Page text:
Several times last night and in the wee hours of this morning, the screaming NOAA weather radio jolted us awake. First, around 9:00 p.m., came an announcement of the issuance a flash-flood warning for Garland County, where we live. Then, around 11:30 p.m., a tornado watch. And, around 3:00 a.m., another flash-flood warning.
Our radio does not offer a gentle alert of impending weather events. Its blood-curdling screams awaken buried terrors that rest deep within, hidden under flesh and bone so deeply that only the sound of that screaming radio can uncover them. Though the sound of that radio causes a startle reflex that could fracture the bones in one’s chest, it’s good to know the thing works so well.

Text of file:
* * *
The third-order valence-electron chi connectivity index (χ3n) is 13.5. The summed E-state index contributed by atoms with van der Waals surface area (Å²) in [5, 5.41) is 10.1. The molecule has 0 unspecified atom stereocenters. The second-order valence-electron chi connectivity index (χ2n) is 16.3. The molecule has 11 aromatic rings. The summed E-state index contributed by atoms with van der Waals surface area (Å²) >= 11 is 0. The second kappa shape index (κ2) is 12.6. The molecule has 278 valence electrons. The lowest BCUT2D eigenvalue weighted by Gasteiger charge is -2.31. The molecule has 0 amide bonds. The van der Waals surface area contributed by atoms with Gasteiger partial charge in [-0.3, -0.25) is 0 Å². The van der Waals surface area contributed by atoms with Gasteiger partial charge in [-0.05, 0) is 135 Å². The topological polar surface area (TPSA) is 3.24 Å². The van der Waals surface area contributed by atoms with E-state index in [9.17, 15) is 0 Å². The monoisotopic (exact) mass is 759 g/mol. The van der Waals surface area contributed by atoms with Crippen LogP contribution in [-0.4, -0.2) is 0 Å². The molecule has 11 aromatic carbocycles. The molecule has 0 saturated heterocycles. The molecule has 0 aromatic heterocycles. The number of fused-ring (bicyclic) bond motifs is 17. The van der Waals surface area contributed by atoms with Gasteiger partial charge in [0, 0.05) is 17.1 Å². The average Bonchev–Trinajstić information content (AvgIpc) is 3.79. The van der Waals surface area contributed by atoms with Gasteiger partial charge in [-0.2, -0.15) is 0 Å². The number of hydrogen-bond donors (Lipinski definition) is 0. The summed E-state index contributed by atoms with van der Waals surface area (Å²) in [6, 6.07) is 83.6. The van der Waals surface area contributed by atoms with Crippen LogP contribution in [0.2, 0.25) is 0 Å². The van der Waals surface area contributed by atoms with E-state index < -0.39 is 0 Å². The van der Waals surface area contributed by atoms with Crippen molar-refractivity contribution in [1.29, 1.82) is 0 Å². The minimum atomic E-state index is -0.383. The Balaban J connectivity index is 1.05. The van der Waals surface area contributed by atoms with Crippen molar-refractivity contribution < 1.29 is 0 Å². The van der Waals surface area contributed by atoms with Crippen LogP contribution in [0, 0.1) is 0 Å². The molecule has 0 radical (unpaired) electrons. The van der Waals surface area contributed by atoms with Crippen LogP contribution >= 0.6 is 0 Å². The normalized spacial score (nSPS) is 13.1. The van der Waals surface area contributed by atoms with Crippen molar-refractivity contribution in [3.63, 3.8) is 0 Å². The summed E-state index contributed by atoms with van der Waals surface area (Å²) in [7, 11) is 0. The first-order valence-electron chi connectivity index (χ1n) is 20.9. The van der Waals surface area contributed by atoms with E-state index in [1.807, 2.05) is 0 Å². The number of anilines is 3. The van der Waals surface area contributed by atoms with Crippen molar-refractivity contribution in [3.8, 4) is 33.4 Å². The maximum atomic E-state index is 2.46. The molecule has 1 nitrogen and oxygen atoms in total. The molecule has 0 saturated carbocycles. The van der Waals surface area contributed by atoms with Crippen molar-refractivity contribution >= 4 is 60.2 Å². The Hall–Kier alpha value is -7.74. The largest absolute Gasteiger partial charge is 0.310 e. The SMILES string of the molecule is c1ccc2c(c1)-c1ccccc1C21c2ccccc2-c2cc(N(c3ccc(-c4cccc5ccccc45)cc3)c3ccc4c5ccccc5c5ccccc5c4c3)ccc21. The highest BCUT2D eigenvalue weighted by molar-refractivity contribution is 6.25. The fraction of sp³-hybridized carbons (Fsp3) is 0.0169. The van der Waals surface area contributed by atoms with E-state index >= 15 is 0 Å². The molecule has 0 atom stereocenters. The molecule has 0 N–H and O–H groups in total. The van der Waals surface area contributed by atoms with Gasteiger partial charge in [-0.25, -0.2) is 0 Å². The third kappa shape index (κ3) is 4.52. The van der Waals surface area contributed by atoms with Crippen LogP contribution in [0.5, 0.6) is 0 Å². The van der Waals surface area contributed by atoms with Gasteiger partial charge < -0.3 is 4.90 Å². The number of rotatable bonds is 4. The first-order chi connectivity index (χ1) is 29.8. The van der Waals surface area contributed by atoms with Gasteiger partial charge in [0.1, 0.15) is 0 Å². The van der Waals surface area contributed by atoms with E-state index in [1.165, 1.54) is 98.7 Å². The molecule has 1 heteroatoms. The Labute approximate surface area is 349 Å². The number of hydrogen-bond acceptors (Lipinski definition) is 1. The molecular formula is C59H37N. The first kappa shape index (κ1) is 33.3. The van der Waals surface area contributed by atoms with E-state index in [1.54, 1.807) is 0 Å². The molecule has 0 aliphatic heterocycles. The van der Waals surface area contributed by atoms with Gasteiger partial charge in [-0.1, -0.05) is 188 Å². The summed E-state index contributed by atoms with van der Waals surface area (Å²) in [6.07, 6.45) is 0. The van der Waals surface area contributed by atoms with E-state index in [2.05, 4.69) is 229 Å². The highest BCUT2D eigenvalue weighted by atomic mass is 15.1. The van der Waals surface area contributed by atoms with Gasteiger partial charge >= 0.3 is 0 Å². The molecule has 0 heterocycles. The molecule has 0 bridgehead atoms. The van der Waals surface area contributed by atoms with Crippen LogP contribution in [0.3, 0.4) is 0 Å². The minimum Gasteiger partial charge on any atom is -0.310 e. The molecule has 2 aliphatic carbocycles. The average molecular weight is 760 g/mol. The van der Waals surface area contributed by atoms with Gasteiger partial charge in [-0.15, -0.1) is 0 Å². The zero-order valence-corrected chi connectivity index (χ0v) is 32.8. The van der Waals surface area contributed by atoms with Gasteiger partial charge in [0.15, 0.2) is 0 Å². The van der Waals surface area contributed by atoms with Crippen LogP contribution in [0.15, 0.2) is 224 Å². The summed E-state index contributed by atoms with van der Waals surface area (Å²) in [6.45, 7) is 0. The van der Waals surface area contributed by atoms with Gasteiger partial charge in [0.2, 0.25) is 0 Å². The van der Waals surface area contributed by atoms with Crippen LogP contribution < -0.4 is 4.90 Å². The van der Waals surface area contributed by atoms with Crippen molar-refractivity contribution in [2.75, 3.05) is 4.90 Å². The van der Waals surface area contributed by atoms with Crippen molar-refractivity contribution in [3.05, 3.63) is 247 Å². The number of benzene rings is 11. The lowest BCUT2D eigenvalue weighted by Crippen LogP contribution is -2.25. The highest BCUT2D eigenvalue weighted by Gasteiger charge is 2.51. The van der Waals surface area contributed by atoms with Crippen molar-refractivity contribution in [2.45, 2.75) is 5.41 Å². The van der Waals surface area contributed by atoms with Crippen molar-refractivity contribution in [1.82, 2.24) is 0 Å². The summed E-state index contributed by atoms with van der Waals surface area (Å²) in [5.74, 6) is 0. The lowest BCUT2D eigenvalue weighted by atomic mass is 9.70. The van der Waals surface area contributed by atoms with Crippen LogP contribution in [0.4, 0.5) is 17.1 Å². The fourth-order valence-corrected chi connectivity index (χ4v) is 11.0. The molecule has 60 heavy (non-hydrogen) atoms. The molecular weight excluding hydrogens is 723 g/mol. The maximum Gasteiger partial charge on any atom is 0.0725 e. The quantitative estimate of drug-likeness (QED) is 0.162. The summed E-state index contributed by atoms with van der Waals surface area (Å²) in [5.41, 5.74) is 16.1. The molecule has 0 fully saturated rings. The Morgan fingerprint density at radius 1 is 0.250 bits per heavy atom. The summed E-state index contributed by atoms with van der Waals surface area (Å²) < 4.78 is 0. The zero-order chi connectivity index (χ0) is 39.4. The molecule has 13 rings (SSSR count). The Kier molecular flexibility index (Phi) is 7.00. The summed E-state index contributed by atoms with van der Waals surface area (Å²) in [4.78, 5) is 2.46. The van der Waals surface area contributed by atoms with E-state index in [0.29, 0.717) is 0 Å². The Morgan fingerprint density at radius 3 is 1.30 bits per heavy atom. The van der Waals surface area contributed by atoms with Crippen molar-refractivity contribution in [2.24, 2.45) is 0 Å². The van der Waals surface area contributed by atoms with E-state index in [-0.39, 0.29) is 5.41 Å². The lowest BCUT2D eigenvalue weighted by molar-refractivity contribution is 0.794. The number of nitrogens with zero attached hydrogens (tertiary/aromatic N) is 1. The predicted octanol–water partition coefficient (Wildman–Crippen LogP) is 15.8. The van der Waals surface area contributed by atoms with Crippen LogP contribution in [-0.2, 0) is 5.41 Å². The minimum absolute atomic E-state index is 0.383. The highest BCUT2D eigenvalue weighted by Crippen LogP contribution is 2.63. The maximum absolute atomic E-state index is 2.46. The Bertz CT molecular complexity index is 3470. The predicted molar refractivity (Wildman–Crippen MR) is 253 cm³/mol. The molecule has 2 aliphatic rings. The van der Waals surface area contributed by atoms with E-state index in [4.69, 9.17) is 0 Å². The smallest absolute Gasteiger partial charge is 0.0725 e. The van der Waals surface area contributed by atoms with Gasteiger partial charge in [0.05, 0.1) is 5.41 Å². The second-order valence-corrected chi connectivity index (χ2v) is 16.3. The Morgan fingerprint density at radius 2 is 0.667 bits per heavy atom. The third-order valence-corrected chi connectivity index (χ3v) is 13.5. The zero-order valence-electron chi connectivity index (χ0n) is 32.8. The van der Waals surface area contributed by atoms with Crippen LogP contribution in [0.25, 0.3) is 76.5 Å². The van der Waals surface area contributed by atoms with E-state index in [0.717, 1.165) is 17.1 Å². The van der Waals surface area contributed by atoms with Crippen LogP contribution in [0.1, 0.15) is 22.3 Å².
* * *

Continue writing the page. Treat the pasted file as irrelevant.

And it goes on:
All night long, the cracks and subsequent rolling growls of thunder roused me out of a deep sleep, but I quickly fell asleep again, even though my eyelids could not block out the lightning flashes that accompanied the sounds. But the screaming radio did not permit me to get comfortable with the noise; unlike thunder, it is not background music to difficult dreams.
I awoke this morning to the sound of rain pounding hard on the roof. The assertive beating of raindrops on the roof can be deafening, but not after a night of a screaming radio; then, those sounds become gentle music.